Marjane Satrapi has written a memoir about growing up in Iran during the Islamic Revolution in her graphic novel, Perspolis. You can read what Marjane has to say about her writing process here:
There are calls for submissions from publishing companies for graphic novel writers. Though it isn’t for writers of children’s fiction, and though it may seem to contradict what I said about Myth One, here’s an example of one company I found on the internet:
  • Yaoi Press - Graphic Novel Script Writers Wanted
    PAY: $200-$250 for a 20 page script
    Yaoi Press publishes graphic novels. These are thick, soft-cover, digest-sized comic books. Our books are drawn in the Japanese "manga" style. Our stories all fall into a niche Japanese genre called 'yaoi' that is popular with women in the United States. Yaoi is romantic stories about guys in love with other guys for women readers. We need graphic novel script writers. We're hoping some polished fiction writers will consider making the leap into something different. Please research the genre of yaoi online before you submit. It's not the same as gay fiction. Payment is $10-$15 per graphic novel page depending on your professional published credits. A full-length graphic novel is 100-120 pages. We also publish shorter bonus stories of 20-60 pages. Sample scripts available upon request. Please read our submissions guidelines carefully:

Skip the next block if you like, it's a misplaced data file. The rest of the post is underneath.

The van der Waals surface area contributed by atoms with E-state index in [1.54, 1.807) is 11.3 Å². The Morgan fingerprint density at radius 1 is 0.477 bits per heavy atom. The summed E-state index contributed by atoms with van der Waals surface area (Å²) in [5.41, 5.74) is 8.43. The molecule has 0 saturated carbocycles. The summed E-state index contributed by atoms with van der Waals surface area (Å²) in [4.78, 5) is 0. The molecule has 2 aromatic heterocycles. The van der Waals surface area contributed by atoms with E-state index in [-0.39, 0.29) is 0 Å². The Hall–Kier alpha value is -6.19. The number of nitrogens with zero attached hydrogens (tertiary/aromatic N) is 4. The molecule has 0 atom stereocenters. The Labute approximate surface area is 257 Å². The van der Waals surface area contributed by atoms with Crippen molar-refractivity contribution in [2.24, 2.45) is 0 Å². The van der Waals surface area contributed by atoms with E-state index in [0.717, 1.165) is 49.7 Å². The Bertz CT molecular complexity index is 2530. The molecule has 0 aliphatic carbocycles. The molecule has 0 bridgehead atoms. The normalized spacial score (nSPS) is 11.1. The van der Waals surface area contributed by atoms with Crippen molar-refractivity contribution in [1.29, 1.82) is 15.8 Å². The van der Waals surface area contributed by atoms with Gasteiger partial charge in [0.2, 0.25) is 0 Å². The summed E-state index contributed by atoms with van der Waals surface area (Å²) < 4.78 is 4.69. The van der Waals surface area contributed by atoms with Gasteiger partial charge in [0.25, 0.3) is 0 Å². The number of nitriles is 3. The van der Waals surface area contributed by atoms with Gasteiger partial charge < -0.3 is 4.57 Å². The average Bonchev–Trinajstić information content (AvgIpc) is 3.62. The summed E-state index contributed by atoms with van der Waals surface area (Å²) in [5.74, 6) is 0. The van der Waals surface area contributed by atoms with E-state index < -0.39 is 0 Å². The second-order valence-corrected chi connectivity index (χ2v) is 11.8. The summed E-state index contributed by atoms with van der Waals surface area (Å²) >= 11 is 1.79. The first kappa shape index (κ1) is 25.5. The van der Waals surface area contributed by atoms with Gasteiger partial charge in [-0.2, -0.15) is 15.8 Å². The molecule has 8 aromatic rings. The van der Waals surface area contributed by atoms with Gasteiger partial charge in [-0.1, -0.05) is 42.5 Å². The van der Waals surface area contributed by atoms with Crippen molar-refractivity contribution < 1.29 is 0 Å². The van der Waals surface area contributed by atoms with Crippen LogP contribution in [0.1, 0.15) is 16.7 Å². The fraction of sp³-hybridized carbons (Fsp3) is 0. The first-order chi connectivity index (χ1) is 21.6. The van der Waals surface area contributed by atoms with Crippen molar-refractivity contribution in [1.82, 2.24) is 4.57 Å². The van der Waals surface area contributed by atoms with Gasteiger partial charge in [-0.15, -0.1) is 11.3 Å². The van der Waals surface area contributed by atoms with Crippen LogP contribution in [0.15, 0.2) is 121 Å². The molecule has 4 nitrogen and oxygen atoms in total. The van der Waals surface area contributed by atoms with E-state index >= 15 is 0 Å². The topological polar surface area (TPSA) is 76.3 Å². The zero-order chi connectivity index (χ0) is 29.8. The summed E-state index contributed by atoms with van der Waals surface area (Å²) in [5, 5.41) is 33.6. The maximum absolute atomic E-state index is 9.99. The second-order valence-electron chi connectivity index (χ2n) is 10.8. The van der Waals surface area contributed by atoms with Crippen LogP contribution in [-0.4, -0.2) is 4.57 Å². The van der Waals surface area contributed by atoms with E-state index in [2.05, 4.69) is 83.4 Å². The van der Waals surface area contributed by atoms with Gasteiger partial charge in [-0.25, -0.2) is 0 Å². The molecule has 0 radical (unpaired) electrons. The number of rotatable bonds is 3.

Book sellers and libraries are catering to the increase in readers of graphic novels by expanding their selections and including novels for children, young adults and adults.
Myth Three
I’ve heard graphic novels are just for kids who don’t like reading.
Touted by some, especially publishing companies, as the cure-all for aliterate or reluctant readers, the audience for graphic novels actually includes children, teens, young adults and adults, many of whom love to read different genres.
Let’s think back to when we read comics as kids. Do you recall enjoying them? My parents disapproved of comics, so of course they held an added lustre for my brother and me. We occasionally met up with kids who were allowed to own comics and we’d indulge in an orgy of Superman, Little Lulu, Donald Duck and Li’l Abner. We read as many books as we could get hold of, too, but we adored the speed, colour and pizzazz of comics.
When my son was seven, he discovered comics for himself. His great love was Asterix which I got to enjoy all over again. And again! My son is now eighteen. He enjoys reading Terry Pratchett novels just as much as he enjoys reading Chobits by Clamp. Fortunately, he has now learnt to read to himself! When I stole his copy of Chobits, ordered at great expense over the internet, I discovered it’s about a guy who falls in love with his persocom  (a lady robot). To tell you the truth, but please don’t tell my son, it reminds me of what my mother called “penny dreadfuls” which were romance comics we read under the desk in high school.